As Ramadan enters its third week, an Oklahoma ministry organization says they’re helping the state’s incarcerated Muslims get access to items and resources they need to faithfully practice their religion throughout the holy month.

The Suraltul Nur Foundation, a partner of the Council on American-Islamic Relations Oklahoma chapter, said Thursday they had provided “over 14,400 dates, which are traditionally eaten to break the daily fast, … 200 Qur’ans, 86 Islamic educational books, 26 prayer rugs, and 26 digital lectures and lessons” for the approximately 480 Muslims incarcerated in the state.

“Wherever, you know, the Lord sends us, wherever there is a need, is where we have tried to be true to our mission,” said DeBorah Boneta, Suraltul Nur’s prison outreach director and Islamic chaplain.

Boneta said the foundation provides services in at least 20 facilities across the state, including jails, halfway houses, prisons, and Department of Homeland Security detention centers.

Boneta said the ministry began when she noticed similar faith-based programs for Oklahoma’s incarcerated Christians.

“I didn’t see this so much in Oklahoma for the Muslims,” Boneta said. “I was aware of individuals going into the facilities here and there, but there wasn’t an organized, concerted effort, and an organization to put things into writing and offer support.”

Boneta said such outreach is important because it allows incarcerated Muslims to stay true to their faith, both enriching them spiritually while behind bars and making for more supported, well-rounded individuals upon release.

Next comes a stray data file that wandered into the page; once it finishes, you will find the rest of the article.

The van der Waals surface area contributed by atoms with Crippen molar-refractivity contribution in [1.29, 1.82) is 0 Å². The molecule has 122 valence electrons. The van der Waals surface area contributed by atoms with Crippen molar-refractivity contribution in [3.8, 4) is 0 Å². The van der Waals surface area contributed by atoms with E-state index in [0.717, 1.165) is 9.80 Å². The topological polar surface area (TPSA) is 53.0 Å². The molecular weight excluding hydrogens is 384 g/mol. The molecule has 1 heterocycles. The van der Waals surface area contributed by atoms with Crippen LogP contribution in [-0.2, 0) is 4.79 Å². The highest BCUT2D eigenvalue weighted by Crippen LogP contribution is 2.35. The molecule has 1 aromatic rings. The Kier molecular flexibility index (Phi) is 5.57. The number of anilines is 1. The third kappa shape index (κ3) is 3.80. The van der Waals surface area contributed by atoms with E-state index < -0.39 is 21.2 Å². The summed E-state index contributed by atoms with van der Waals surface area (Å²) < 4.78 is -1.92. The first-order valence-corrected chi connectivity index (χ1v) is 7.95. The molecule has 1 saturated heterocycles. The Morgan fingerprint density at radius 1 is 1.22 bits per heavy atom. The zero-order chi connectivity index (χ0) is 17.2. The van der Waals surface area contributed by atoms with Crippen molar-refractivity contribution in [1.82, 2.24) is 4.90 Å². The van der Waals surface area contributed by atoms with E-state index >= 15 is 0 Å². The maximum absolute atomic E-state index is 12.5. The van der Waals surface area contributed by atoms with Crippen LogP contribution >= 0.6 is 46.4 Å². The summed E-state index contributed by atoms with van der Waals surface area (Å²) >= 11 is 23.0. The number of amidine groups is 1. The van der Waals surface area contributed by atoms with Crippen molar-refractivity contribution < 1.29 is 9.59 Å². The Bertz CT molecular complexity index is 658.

“People are very much like balloons — if we’re not tethered to something, we’ll float away,” Boneta said. “And so it’s our efforts to keep them connected, and a lot of them come out and they stay connected. They want to volunteer with us, they want to come and help, they want to pay it forward.

The Oklahoma Department of Corrections, which Boneta said has been a good partner to Suraltul Nur, said they’re supportive of the program.

“The Oklahoma Department of Corrections strongly believes in the rehabilitative aspects of practicing faith during incarceration, though it cannot use state funds to provide religious materials to the inmates in its care,” said Josh Ward, the agency’s public information manager, in a statement. “The agency instead relies on donations from the faith community to serve these inmates. During the month of Ramadan, CAIR-OK/Suraltul Nur has provided the dates used to break the fast, religious texts, prayer rugs, teaching materials, and other items to help ensure inmates are able to observe this important time.”

CAIR National Deputy Executive Director Edward Ahmed Mitchell said in a statement Oklahoma’s willingness to support the program is not the case in every state.

“We remind prisons and jails nationwide that they have a clear legal obligation to accommodate Muslim inmates who fast during Ramadan by providing them with meals at proper times,” Mitchell said. “Failure to do so violates the constitutional rights of Muslims and endangers their health. We encourage any prison officials with questions about accommodating Ramadan to contact us or read our guide on upholding Islamic religious practices in prison settings.”

During Ramadan, Muslims who are physically able to do so fast from sunrise to sunset to, among other things, demonstrate sacrifice and connection to God. NPR reports there are 1.8 billion Muslims around the world. According to a 2019 report by CAIR Oklahoma, Muslims represent about 1% of Oklahoma’s population.